Another great pastime for writers is people-watching. I’ll never forget the disheveled, wrinkle-faced woman in a too-big, grey, raincoat stumbling along a New York City street on a cool, fall day. She was carrying a large, brown, paper bag by her side and stopped at the curb across from me waiting for the red light to change. The light changed. When she stepped off the curb the bag broke spewing broken glass and spilled booze on the street corner. She kept on walking still holding the empty bag’s paper handle as she crossed. Surely, this inebriated, unfortunate lady could be a wayward sister to a main character in a future story….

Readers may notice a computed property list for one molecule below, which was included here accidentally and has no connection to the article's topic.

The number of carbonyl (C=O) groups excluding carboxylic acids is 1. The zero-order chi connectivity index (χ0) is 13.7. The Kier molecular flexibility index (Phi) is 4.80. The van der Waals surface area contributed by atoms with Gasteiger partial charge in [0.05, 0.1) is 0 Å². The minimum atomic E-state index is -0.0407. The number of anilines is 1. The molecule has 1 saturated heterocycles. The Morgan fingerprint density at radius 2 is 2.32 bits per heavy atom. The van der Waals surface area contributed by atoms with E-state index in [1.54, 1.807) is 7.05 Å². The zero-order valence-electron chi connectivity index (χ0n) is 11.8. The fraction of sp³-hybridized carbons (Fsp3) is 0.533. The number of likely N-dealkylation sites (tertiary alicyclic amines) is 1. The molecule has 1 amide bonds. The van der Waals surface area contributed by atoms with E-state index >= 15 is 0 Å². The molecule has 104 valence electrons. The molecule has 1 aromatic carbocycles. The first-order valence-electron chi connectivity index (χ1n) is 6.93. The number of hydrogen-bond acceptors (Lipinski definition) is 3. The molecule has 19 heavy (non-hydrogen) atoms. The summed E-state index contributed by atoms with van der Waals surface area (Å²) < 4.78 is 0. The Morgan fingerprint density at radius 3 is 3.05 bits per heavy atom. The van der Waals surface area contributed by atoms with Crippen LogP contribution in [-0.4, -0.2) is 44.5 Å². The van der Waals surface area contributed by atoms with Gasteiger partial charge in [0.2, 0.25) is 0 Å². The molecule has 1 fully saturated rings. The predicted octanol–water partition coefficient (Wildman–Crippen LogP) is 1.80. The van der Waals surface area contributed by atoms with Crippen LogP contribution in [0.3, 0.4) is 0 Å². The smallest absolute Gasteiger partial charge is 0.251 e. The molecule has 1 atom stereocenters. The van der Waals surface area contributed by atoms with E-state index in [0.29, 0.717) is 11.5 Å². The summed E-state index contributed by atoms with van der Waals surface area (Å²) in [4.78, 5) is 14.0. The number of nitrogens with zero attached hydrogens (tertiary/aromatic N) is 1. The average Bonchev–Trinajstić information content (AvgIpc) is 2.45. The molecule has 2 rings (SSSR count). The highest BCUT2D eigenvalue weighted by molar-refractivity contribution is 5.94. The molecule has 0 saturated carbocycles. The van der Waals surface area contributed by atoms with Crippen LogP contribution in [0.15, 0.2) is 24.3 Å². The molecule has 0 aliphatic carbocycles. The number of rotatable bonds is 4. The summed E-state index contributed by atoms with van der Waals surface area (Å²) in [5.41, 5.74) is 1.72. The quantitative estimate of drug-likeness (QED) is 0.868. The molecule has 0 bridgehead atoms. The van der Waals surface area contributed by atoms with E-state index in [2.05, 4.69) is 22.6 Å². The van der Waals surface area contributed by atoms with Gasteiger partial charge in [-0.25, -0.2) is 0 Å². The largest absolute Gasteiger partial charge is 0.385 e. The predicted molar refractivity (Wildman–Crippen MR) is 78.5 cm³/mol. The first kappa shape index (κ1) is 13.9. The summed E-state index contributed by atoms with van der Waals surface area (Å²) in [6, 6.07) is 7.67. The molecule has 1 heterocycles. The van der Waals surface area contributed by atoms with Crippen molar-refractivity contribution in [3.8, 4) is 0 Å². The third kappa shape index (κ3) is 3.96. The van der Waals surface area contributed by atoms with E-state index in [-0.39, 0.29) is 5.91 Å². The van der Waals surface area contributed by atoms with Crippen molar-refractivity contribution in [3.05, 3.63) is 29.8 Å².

It’s a difficult task for writers to come up with unique characters for their work. However, visual inspirations can happen on any street corner.

There’s a new Potato Head opportunity just waiting for you!

Readers & Writers: September Safety Slogan: “A spill, a slip, a hospital trip.” –    Be Safe!



Posted by: penpatience | August 1, 2017


WRITERS WORDS: “Either write something worth reading or do something worth writing.” –Benjamin Franklin

Note:Cemetery Plot,” my fiction short story, has recently been published in The Storyteller Anthology Magazine, September,2016 Quarterly Edition-a delayed printing. Available through www.thestorytelleranthologymagazine or